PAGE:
Having made that statement, I hasten to add that there are injustices that need to be rectified and complex situations that can never be made completely straight. My plea is that even in the most difficult and unjust situations we need to behave as born-again sisters and brothers who are able to discuss these things without losing sight of the mission of the Church that makes the issues meaningful in the first place. Along this line, Adventism needs to develop mechanisms to enrich and enlighten its multiculturalism and internationalism.
14. Look miserable.
Finally, if I were the devil I would get Adventists to look miserable on Sabbath.
When do Adventists rejoice—sundown Friday or sundown Saturday? Too many of us act as if Sabbath was a penalty for being an Adventist instead of a sign of our salvation and the greatest blessing of the week. This unfortunate attitude shows up in too many of our churches. I have been to Adventist churches where no one even greeted me.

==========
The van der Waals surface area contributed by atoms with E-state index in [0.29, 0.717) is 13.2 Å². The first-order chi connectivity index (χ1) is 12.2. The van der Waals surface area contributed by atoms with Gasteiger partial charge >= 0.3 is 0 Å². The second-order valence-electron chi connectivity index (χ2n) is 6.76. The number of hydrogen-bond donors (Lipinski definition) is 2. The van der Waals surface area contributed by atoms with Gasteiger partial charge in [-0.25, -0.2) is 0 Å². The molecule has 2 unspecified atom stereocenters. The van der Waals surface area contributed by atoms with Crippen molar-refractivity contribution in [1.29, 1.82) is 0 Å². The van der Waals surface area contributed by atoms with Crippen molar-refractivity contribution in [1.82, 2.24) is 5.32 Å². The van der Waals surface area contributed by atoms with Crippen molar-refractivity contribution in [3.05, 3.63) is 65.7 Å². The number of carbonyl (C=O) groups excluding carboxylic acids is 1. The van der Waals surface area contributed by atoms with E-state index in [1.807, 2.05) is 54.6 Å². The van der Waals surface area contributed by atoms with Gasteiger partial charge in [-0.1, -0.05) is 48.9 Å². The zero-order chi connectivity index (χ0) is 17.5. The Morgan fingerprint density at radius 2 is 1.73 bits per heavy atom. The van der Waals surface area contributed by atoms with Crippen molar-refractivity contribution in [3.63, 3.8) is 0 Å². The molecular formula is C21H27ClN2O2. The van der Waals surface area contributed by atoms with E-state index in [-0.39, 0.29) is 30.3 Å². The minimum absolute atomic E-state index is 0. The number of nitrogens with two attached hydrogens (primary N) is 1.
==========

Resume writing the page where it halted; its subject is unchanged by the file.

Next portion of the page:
It takes more than correct doctrine to fill a church. We need not only doctrinal truth but the truth as it is in Jesus (John 13:35).
I'm tired of playing the role of the devil. Where does God come into all of this? If I were God I would encourage the Seventh-day Adventist Church to start thinking, planning, and acting in a manner that will defeat the devil's game plan. I would encourage Advent ism to multiply the power of its blessings; treat its challenges in an open, honest, and Christian manner; and put all its energies into maximizing its missiological opportunities.
Success will not come about by accident, but will be the product of deliberate thought, planning, and action done under the leadership of the Holy Spirit.
1. Ellen G. White, Testimonies for the Church (Nampa, Idaho-. Pacific Press Pub. Assn., 1948), 6:476, italics supplied.